From the archives: Beat’s 1986 interview with Crowded House

From the archives: Beat’s 1986 interview with Crowded House

Words by Andrew Watt

Our writer Andrew Watt chats to Crowded House about the band’s debut album. It also coincided with Beat’s debut print edition.

In this interview, Neil Finn exposes his theories on songwriting, the importance of pop music, the Australian rock idiom, and the prospects of bigger and better things. A thoroughly entertained Andrew Watt holds the tape recorder and inserts the bits in between.

“When I decided I didn’t want to persevere with Split Enz it was an accompanying thought that I would get another band together,” says Finn. “It wasn’t so much that l was dissatisfied with playing with the people in Split Enz, but I just thought that if things were going to change dramatically, which they would with Tim leaving, then I want a situation with no boundaries or parameters.

“If we continued with Split Enz we would have had the weight of the past on us. Redefining the whole thing yet again would have been very difficult. I wanted the flexibility of a totally clean break.”

Catch up on the latest music interviews, news and reviews here.

Neil Finn explains the creation of his own new band Crowded House with ex-Split Enz drummer Paul Hester and bassist Nick Seymour. Having done a quick tour of Australia’s east coast last year under the disposable moniker of The Mullanes to road-test Finn’s concept of a stripped back, guitar, bass and drums lineup, the boys high-tailed it to Hollywood, California, in search of fame, riches and ideally a record deal.

A liaison with Capital Records brought the latter of these objectives to fruition and judging by the resulting album, the self-titled Crowded House, the former two objectives may not be too far away. Let’s hope not.

The album was produced by American Mitchell Froom, whose knob-twiddling (and, one suspects, emotional input) contributed to The Del Fuegos album, Boston, Mass, one of 1985’s most engaging and, l’d argue, best releases.

Froom will never be in danger of being criticised for overproduction; his values are steeped in a love of traditional arrangements, uncluttered instrumentation and a sense of warmth and intimacy. Neil Finn is happy to enthuse at length about the success of the relationship with Froom.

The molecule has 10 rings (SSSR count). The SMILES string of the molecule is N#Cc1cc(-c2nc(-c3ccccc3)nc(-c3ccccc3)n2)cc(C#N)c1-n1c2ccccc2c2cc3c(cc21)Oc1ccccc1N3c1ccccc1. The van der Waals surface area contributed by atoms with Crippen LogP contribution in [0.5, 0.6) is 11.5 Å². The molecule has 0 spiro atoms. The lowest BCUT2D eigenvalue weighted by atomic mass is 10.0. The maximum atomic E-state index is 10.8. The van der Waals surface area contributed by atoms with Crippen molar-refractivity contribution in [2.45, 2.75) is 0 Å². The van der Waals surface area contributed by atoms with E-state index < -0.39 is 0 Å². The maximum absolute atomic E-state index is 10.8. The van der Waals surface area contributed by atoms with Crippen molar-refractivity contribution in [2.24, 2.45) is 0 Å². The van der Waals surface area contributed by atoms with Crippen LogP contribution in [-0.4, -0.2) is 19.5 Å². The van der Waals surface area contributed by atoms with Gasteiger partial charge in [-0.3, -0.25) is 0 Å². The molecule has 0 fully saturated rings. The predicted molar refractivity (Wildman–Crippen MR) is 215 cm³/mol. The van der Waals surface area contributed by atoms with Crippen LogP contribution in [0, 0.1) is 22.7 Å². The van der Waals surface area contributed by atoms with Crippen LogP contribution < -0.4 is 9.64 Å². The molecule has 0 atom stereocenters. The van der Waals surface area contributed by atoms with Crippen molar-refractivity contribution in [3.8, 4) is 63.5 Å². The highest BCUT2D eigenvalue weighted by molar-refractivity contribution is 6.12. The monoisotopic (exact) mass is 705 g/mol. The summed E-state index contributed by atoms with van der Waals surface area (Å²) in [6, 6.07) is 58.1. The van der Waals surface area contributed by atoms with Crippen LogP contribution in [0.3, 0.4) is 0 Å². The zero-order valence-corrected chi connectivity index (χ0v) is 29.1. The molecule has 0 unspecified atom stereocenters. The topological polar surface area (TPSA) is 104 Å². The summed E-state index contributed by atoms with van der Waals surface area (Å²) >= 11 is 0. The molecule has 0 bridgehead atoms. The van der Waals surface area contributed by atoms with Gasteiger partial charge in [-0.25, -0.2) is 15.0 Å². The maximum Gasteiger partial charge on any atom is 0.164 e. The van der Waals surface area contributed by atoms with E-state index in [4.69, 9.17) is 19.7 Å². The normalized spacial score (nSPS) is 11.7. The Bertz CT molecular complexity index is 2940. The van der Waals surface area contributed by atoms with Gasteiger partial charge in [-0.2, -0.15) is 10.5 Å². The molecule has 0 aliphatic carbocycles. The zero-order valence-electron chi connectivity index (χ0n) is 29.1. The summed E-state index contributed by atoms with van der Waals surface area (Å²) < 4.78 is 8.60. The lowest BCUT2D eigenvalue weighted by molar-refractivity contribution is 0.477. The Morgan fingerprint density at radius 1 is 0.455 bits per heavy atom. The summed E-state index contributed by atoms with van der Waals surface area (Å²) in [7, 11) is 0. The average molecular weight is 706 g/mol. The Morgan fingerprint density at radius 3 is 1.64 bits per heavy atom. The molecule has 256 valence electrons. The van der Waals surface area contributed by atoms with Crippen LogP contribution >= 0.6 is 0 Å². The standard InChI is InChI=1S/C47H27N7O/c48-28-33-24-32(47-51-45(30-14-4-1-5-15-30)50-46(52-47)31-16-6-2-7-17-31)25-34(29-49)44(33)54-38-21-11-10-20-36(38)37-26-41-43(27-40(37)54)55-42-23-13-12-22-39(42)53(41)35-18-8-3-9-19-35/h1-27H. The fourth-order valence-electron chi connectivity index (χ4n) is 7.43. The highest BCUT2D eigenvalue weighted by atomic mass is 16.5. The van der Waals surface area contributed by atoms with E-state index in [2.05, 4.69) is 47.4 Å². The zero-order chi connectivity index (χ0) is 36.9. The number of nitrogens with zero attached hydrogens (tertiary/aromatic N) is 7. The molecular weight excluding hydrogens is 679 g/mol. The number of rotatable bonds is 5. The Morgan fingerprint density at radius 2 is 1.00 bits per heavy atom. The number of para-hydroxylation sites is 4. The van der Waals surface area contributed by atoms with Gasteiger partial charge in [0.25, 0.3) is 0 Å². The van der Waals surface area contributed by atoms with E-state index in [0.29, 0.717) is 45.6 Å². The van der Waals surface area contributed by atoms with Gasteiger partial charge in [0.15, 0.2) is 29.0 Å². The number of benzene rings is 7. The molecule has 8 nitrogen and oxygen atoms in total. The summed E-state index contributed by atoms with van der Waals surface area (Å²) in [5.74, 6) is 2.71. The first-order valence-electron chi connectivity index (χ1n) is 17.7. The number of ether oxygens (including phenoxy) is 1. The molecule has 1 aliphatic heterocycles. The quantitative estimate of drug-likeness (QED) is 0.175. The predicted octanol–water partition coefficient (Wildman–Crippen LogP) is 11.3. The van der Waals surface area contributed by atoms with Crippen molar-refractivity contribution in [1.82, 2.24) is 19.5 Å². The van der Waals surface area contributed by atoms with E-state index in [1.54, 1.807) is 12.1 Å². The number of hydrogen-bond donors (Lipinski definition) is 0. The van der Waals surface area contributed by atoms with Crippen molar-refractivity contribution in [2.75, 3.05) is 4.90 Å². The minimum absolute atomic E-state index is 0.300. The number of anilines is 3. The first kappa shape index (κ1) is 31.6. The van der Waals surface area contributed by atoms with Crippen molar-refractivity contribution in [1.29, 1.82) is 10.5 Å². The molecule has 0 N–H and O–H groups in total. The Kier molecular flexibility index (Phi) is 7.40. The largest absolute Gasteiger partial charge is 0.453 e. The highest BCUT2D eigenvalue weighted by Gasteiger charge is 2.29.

“He’s very much into the idea of making a record that’s got a performance aspect to it. We tried to make sure the album was the result of musicians responding to songs rather than an exercise in sound and production,” Finn says.

“Everything had to have an organic nature to it for Mitchell to like it. It was exactly what we wanted to do anyway.

“I wanted to make it sound like a band playing, which sounds like a simple thing but it’s quite hard to achieve on record. It was a conscious attempt to keep things simple and, being the first album, we wanted to make a really honest start. I was revelling in the fact that it was a new band and rough around the edges in some ways.

“We could have so easily ended up with a producer who made it a big production job and imposed his own aesthetic on the whole thing, leaving us with no feeling of band identity. As it is, we’ve got the germ of a sound together that we can pursue. I’m really happy about that.”

High praise indeed, but quite justified. This is one gem of a record; immediately accessible, and balancing a boisterous musical spirit with a quite adequate sprinkling of Neil Finn’s reflecting and mildy melancholy lyrics.

The album opens with the raucous first single ‘Mean to Me’, as inventive a piece of traditionally rooted pop as has appeared this year.

“I guess I’m attracted to a melancholy song,” says Finn. “To me, life is constantly tinged with sadness and so are great songs, although there is the odd occasion when songs can be totally uplifting and raucous.

“It would be naive for me to write a song that says everything is going to be great. I never feel like that consistently. If I have a couple of days when I feel great, I have the next day when I have this oddly uneasy feeling of impending doom.

“The best songs, for me, are the ones that make you feel sad but also make you feel that you’re sharing it with someone.

“I don’t feel like preaching about anything at this stage because I don’t feel that confident about my own impressions of life as it is. I don’t feel clear enough in my own mind to attack specific targets or write protest songs. All I can really do is press the confusion that I’m usually in, so that other people can relate to it too.”

Keen on another nostalgic read? Check out our chat with Boomgates from 2012.